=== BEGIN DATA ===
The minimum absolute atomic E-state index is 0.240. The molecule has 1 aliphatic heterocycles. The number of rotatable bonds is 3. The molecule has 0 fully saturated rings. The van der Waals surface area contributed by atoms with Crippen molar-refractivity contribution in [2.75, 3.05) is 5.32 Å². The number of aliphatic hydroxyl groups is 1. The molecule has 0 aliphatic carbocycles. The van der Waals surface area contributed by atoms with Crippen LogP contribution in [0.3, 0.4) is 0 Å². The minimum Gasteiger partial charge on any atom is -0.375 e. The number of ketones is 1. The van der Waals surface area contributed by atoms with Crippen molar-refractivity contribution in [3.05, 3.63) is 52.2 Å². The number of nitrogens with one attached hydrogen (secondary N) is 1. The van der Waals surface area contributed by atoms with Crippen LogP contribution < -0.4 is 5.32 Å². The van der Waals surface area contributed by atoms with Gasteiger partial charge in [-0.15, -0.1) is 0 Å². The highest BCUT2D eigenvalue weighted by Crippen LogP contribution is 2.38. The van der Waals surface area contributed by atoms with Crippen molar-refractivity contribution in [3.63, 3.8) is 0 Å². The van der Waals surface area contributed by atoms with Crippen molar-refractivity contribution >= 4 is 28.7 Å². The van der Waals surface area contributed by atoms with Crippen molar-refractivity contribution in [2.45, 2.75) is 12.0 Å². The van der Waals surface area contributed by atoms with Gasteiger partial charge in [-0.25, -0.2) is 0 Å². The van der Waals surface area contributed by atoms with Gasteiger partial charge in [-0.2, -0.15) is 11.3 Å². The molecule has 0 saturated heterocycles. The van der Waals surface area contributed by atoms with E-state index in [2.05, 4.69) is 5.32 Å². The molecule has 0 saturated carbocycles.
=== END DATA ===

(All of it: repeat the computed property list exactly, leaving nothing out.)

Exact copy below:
The minimum absolute atomic E-state index is 0.240. The molecule has 1 aliphatic heterocycles. The number of rotatable bonds is 3. The molecule has 0 fully saturated rings. The van der Waals surface area contributed by atoms with Crippen molar-refractivity contribution in [2.75, 3.05) is 5.32 Å². The number of aliphatic hydroxyl groups is 1. The molecule has 0 aliphatic carbocycles. The van der Waals surface area contributed by atoms with Crippen LogP contribution in [0.3, 0.4) is 0 Å². The minimum Gasteiger partial charge on any atom is -0.375 e. The number of ketones is 1. The van der Waals surface area contributed by atoms with Crippen molar-refractivity contribution in [3.05, 3.63) is 52.2 Å². The number of nitrogens with one attached hydrogen (secondary N) is 1. The van der Waals surface area contributed by atoms with Crippen LogP contribution < -0.4 is 5.32 Å². The van der Waals surface area contributed by atoms with Gasteiger partial charge in [-0.15, -0.1) is 0 Å². The highest BCUT2D eigenvalue weighted by Crippen LogP contribution is 2.38. The van der Waals surface area contributed by atoms with Crippen molar-refractivity contribution in [3.63, 3.8) is 0 Å². The van der Waals surface area contributed by atoms with Crippen molar-refractivity contribution >= 4 is 28.7 Å². The van der Waals surface area contributed by atoms with Crippen molar-refractivity contribution in [2.45, 2.75) is 12.0 Å². The van der Waals surface area contributed by atoms with Gasteiger partial charge in [-0.25, -0.2) is 0 Å². The van der Waals surface area contributed by atoms with Gasteiger partial charge in [-0.2, -0.15) is 11.3 Å². The molecule has 0 saturated heterocycles. The van der Waals surface area contributed by atoms with E-state index in [2.05, 4.69) is 5.32 Å². The molecule has 0 saturated carbocycles.